Harry Shindler welcomes UK government scrapping of 15 year expat voting ban

Published:  7 Oct at 6 PM
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Expat campaigner Harry Shindler MBE has applauded the UK government’s now published ‘votes for life’ proposals.

95-year old Harry has been campaigning for 16 years against the controversial UK government ruling which disenfranchised hundreds of thousands of expats who’d lived overseas for 15 years or more. The World War 11 veteran has lived in Italy since 1982 and has never let up on his campaign, even presenting his case unsuccessfully to the European Court of Human Rights in 2009.

Harry’s case for scrapping the highly unpopular law included his family members in the UK, his receipt of the UK state pension and his long-term account with a British bank, as well as his conviction that UK citizens are entitled to a vote no matter where in the world they are based. Earlier this year, Harry and another expat, Jacqueline MacLennon, took their case from a first hearing all the way to Britain’s Supreme Court in a failed attempt to secure a vote for all expats in the Brexit referendum.

The government’s statement today prompted Harry to comment that it seems the British government is at last moving on their earlier promise to reverse the law to allow long-term expats to vote in general elections and referendums. According to the government’s press release the new law will not include local elections or elections to Stormont, Holyrood or the Welsh Assembly.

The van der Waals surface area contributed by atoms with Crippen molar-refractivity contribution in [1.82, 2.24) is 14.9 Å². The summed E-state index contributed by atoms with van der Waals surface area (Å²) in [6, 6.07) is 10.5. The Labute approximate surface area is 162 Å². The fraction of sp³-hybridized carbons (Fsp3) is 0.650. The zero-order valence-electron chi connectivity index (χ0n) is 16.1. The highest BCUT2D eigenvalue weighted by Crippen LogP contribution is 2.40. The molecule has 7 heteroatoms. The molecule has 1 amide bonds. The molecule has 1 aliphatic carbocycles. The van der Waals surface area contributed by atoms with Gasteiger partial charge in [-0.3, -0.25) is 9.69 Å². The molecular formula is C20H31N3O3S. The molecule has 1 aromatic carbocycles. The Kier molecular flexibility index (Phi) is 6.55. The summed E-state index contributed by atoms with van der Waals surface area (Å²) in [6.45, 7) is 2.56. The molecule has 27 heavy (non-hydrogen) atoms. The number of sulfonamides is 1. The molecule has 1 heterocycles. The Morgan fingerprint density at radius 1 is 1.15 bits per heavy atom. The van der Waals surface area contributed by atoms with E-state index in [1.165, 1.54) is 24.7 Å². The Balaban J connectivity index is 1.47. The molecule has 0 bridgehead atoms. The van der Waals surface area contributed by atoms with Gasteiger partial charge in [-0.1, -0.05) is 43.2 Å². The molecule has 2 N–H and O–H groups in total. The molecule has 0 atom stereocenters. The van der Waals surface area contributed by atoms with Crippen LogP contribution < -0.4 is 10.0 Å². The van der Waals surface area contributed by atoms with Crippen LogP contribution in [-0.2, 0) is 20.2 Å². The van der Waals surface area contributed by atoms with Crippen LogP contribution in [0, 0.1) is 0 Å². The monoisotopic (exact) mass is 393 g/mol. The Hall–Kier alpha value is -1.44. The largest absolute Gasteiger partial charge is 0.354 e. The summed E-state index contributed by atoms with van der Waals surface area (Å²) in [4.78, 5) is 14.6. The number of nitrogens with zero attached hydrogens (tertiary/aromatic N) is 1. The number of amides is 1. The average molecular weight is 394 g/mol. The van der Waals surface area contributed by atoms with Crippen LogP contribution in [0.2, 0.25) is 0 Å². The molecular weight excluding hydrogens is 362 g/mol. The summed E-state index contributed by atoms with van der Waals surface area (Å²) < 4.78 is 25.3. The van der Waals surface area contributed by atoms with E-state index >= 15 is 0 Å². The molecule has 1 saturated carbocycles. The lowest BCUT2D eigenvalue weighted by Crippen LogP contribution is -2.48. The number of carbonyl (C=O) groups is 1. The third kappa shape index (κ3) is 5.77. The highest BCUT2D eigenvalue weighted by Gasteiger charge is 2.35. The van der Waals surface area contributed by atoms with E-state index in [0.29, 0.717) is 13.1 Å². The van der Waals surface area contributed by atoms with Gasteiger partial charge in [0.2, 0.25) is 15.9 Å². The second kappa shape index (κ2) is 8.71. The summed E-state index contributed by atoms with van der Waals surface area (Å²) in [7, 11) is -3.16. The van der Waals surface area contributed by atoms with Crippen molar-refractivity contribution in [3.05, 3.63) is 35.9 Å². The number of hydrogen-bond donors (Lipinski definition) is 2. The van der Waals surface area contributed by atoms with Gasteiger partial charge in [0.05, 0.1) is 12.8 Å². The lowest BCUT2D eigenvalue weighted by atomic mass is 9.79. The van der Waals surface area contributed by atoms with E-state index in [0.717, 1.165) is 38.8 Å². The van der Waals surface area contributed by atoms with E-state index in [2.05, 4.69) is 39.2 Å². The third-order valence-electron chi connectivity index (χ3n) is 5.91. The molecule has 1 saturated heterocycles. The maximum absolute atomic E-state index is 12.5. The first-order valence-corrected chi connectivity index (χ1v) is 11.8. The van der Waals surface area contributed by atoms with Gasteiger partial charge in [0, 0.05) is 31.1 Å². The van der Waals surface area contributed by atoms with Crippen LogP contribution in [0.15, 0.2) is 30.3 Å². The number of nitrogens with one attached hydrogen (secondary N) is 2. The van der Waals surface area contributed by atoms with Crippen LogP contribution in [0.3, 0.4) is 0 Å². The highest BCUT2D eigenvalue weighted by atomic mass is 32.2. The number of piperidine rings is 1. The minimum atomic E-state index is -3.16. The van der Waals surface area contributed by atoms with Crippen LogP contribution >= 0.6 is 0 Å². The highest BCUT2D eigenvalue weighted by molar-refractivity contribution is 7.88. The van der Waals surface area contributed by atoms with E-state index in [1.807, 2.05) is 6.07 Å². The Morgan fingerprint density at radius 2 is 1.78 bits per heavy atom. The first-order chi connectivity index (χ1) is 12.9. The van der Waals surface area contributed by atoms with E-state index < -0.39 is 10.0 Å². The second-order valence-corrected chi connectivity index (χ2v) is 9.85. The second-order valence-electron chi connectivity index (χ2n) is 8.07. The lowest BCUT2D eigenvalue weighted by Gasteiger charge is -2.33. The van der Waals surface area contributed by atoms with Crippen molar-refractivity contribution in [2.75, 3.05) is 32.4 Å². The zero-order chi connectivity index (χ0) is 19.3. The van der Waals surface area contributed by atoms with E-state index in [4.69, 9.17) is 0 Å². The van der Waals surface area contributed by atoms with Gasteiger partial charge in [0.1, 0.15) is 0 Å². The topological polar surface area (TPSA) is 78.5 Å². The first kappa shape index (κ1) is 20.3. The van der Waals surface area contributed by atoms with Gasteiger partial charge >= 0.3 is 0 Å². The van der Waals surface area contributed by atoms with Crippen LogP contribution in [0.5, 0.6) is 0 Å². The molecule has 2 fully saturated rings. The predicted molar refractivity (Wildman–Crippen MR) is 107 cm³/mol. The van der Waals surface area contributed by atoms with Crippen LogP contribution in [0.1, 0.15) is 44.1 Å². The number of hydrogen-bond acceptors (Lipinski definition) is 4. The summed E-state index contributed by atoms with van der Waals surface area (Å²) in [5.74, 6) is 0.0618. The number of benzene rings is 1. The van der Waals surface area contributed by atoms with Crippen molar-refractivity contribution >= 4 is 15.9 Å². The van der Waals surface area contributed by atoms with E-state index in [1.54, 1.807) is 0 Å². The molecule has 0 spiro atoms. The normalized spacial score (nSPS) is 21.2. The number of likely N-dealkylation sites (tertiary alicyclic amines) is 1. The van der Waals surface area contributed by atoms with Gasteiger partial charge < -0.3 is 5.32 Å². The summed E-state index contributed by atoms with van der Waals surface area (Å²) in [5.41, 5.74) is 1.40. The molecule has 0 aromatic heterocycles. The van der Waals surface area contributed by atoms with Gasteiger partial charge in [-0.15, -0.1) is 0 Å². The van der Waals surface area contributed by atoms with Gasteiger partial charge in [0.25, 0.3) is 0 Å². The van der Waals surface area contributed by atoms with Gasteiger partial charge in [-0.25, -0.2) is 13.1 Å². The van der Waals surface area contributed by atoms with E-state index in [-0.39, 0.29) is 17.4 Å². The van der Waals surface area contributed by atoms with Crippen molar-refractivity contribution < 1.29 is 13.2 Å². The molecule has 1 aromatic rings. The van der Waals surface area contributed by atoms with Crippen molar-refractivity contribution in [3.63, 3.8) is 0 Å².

In his usual manner, Harry has sent a letter to Theresa May congratulating her for allowing the bill to be proposed for parliamentary debate. He wrote he hoped the bill would become law during the current parliamentary session. adding he expects members of parliament of all parties to accept the voting rights of all expats and allow the bill to proceed unopposed.

Harry said it’s now necessary for those who will benefit from the change to see the exact details of the bill, although the fact that it’s happening at all is a major step forward. The government’s press release gives details of the procedure necessary to check expats’ identities before they are allowed to register, and the process is expected to cost less than £m to put in place.
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